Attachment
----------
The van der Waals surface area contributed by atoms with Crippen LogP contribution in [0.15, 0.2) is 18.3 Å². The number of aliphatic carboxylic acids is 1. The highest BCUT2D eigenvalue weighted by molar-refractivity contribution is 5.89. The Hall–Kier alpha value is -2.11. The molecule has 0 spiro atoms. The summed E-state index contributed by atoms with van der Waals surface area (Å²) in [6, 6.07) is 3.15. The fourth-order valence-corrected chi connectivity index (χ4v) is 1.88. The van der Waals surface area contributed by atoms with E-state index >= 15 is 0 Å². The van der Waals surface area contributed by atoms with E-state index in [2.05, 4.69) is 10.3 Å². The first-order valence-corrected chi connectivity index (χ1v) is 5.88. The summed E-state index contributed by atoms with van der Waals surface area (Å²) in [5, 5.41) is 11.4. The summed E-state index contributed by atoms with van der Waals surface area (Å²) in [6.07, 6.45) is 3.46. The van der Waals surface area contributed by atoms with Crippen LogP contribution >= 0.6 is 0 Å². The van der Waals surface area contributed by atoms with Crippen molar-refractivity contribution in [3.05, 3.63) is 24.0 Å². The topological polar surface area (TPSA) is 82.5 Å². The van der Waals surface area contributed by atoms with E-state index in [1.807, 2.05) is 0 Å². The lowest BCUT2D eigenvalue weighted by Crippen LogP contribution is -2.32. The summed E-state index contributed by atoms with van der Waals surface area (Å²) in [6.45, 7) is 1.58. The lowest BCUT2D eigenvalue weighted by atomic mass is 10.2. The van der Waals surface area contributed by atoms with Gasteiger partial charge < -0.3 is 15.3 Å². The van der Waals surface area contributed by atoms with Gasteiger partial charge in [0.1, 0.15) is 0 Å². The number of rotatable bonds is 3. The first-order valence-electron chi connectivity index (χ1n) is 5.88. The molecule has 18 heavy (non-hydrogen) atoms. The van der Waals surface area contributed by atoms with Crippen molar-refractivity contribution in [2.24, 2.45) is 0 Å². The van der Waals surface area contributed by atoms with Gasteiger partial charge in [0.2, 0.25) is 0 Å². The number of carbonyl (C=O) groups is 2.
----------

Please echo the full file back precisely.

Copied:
The van der Waals surface area contributed by atoms with Crippen LogP contribution in [0.15, 0.2) is 18.3 Å². The number of aliphatic carboxylic acids is 1. The highest BCUT2D eigenvalue weighted by molar-refractivity contribution is 5.89. The Hall–Kier alpha value is -2.11. The molecule has 0 spiro atoms. The summed E-state index contributed by atoms with van der Waals surface area (Å²) in [6, 6.07) is 3.15. The fourth-order valence-corrected chi connectivity index (χ4v) is 1.88. The van der Waals surface area contributed by atoms with E-state index >= 15 is 0 Å². The van der Waals surface area contributed by atoms with E-state index in [2.05, 4.69) is 10.3 Å². The first-order valence-corrected chi connectivity index (χ1v) is 5.88. The summed E-state index contributed by atoms with van der Waals surface area (Å²) in [5, 5.41) is 11.4. The summed E-state index contributed by atoms with van der Waals surface area (Å²) in [6.07, 6.45) is 3.46. The van der Waals surface area contributed by atoms with Crippen LogP contribution >= 0.6 is 0 Å². The van der Waals surface area contributed by atoms with Crippen molar-refractivity contribution in [3.05, 3.63) is 24.0 Å². The topological polar surface area (TPSA) is 82.5 Å². The van der Waals surface area contributed by atoms with E-state index in [1.807, 2.05) is 0 Å². The lowest BCUT2D eigenvalue weighted by Crippen LogP contribution is -2.32. The summed E-state index contributed by atoms with van der Waals surface area (Å²) in [6.45, 7) is 1.58. The lowest BCUT2D eigenvalue weighted by atomic mass is 10.2. The van der Waals surface area contributed by atoms with Gasteiger partial charge < -0.3 is 15.3 Å². The van der Waals surface area contributed by atoms with Gasteiger partial charge in [0.1, 0.15) is 0 Å². The number of rotatable bonds is 3. The first-order valence-electron chi connectivity index (χ1n) is 5.88. The molecule has 18 heavy (non-hydrogen) atoms. The van der Waals surface area contributed by atoms with Crippen molar-refractivity contribution in [2.24, 2.45) is 0 Å². The van der Waals surface area contributed by atoms with Gasteiger partial charge in [0.2, 0.25) is 0 Å². The number of carbonyl (C=O) groups is 2.